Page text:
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South African
Wine Lab Association:

Charaterisation of Thiol-releasing and Lower Volatile Acidity-forming Intra-genus hybrid Yeast strains for Sauvignon blanc wine

R.S. Hart1,2*, B.K. Ndimba1, N.P. Jolly1

A single Saccharomyces cerevisiae wine yeast strain produces a range of aroma and flavour metabolites
(e.g. volatile thiols), as well as unfavourable metabolites (e.g. volatile acidity [VA]), during the alcoholic
fermentation of white wine, especially Sauvignon blanc. The former contribute to the organoleptic
quality of the final wine. Previous research showed that yeast-derived enzymes (proteins) are involved in
the release of wine quality-enhancing or quality-reducing metabolites during fermentation. Small-scale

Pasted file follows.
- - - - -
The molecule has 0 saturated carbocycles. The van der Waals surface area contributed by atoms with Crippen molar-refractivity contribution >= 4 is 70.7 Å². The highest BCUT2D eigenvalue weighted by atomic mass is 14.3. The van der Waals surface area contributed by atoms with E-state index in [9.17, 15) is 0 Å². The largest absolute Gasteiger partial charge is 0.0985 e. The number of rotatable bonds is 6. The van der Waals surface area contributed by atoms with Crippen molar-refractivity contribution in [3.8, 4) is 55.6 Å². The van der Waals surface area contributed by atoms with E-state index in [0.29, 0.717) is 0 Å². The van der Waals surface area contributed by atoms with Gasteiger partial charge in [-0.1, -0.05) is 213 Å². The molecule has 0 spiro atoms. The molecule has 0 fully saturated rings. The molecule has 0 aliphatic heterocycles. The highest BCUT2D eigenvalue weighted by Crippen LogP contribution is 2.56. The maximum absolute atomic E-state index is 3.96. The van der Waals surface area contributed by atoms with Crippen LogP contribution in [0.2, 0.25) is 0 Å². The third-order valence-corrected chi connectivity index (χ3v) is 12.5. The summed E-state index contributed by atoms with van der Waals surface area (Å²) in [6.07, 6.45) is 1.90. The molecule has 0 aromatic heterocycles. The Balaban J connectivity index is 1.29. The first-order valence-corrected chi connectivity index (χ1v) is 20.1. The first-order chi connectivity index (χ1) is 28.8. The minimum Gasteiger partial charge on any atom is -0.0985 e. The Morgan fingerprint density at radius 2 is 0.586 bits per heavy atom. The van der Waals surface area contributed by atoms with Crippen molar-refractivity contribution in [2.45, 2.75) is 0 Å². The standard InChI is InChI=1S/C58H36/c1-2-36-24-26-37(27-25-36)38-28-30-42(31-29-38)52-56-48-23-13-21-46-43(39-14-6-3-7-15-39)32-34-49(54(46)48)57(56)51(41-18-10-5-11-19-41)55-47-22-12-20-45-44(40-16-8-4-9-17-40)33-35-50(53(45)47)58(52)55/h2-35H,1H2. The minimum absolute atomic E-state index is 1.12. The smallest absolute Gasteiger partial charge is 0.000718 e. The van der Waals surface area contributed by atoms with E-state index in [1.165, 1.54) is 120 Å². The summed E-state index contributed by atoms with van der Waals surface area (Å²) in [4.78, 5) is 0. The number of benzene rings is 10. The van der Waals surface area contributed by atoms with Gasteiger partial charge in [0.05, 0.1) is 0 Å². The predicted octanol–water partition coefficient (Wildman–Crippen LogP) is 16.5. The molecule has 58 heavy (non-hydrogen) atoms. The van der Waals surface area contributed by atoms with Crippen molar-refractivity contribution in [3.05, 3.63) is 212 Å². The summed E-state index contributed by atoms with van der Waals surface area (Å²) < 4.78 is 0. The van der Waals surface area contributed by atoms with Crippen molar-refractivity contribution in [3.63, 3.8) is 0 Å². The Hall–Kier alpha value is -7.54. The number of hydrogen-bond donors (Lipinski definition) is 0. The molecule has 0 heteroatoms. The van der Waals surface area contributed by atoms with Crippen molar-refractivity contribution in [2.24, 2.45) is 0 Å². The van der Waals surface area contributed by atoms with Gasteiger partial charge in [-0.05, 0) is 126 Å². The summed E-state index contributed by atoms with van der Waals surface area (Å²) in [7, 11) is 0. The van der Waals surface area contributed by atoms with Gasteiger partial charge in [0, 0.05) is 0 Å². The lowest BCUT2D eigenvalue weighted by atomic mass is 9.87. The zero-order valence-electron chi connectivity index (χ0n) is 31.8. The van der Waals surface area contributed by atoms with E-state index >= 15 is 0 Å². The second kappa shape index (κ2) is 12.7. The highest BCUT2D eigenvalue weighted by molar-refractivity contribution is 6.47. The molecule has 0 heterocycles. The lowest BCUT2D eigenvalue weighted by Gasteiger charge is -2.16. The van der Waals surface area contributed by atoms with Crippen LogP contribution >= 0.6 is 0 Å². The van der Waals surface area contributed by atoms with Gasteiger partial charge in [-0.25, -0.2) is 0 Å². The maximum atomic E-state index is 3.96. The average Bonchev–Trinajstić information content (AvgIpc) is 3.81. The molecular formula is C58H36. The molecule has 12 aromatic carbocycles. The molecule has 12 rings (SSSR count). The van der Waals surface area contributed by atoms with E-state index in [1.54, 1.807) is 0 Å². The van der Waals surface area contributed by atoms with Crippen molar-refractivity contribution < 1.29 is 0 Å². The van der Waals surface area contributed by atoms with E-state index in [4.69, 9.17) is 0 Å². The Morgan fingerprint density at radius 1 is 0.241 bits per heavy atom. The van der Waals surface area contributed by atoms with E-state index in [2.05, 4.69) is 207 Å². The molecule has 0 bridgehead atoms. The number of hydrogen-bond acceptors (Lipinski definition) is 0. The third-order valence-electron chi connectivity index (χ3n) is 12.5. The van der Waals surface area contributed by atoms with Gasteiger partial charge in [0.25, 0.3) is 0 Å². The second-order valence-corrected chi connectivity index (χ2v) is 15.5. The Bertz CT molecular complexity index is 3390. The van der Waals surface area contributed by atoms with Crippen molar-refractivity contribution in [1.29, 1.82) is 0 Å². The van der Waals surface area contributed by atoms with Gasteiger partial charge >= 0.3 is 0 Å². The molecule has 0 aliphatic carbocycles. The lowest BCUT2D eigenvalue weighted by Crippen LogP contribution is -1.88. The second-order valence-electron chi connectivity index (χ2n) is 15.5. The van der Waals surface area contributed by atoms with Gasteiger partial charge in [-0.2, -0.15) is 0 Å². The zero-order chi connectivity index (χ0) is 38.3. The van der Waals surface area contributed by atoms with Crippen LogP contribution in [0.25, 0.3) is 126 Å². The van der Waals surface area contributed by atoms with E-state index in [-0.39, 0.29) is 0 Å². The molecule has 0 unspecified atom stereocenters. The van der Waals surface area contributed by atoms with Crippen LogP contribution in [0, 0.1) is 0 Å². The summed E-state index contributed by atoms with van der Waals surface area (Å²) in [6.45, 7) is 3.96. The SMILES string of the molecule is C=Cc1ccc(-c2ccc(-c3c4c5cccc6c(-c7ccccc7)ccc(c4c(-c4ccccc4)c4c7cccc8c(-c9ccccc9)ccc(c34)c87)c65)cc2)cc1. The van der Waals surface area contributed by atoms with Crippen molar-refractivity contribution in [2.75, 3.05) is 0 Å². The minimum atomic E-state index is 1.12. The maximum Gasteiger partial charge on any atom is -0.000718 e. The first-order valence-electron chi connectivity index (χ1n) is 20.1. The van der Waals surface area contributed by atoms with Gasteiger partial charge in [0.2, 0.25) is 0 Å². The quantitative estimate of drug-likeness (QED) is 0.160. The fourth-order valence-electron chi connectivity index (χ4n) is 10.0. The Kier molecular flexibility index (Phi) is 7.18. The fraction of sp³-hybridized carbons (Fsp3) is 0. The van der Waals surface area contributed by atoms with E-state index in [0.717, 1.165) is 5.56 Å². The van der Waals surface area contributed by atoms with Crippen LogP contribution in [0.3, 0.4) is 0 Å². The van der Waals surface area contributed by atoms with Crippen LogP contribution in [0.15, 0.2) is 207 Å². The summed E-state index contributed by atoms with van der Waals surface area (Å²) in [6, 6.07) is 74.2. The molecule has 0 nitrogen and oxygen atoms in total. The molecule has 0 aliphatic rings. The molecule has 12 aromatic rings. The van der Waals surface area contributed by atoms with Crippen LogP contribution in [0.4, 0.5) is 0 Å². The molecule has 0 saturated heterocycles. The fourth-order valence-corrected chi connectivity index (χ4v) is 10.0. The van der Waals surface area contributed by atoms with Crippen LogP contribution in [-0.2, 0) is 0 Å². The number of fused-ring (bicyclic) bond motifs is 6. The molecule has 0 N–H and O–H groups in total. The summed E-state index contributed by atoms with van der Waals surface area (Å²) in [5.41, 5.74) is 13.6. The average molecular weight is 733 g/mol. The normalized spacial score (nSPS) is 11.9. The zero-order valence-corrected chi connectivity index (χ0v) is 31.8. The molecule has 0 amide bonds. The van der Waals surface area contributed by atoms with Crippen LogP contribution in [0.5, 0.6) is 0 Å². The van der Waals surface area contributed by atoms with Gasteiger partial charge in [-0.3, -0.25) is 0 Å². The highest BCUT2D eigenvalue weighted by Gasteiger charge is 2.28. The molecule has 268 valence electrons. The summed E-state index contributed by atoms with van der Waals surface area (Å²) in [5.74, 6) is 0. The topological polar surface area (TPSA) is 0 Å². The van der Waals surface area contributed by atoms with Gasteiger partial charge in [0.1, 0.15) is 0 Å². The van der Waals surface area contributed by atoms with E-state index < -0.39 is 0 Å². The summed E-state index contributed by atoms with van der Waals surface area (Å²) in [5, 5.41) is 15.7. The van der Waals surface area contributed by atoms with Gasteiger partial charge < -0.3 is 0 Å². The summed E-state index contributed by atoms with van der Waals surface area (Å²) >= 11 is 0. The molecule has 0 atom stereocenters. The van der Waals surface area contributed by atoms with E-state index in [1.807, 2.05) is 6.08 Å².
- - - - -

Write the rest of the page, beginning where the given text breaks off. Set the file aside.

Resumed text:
winemaking trials were initiated to evaluate the protein expression and metabolite release of S. cerevisiae
hybrid yeasts producing tropical fruit aroma. Commercial ‘thiol-releasing’ wine yeasts (TRWY) were
included in winemaking trials as references. Improved hybrids were identified that showed enhanced thiolreleasing
abilities, specifically 3-mercaptohexanol (3MH), and lower VA formation during the production
of Sauvignon blanc wines compared to some commercial TRWY references. It is noteworthy that the
hybrid NH 56 produced wines with the second highest 3MH levels after hybrid NH 84, and with the lowest
acetic acid of all strains included in this study. This yeast was also the only strain to have downregulated
proteins linked to amino acid biosynthesis, the pentose phosphate pathway, glycolysis, and fructose and
galactose metabolism during the lag phase. Furthermore, differences in protein expression were reflected
in the variation in metabolite release by different strains, thereby confirming that enzymes (proteins) are
the final effectors of metabolite release.

acetic acid, iTRAQ, metabolomic, Orbitrap LC-MS/MS, proteomics, SPE GC-MS/MS, volatile thiols

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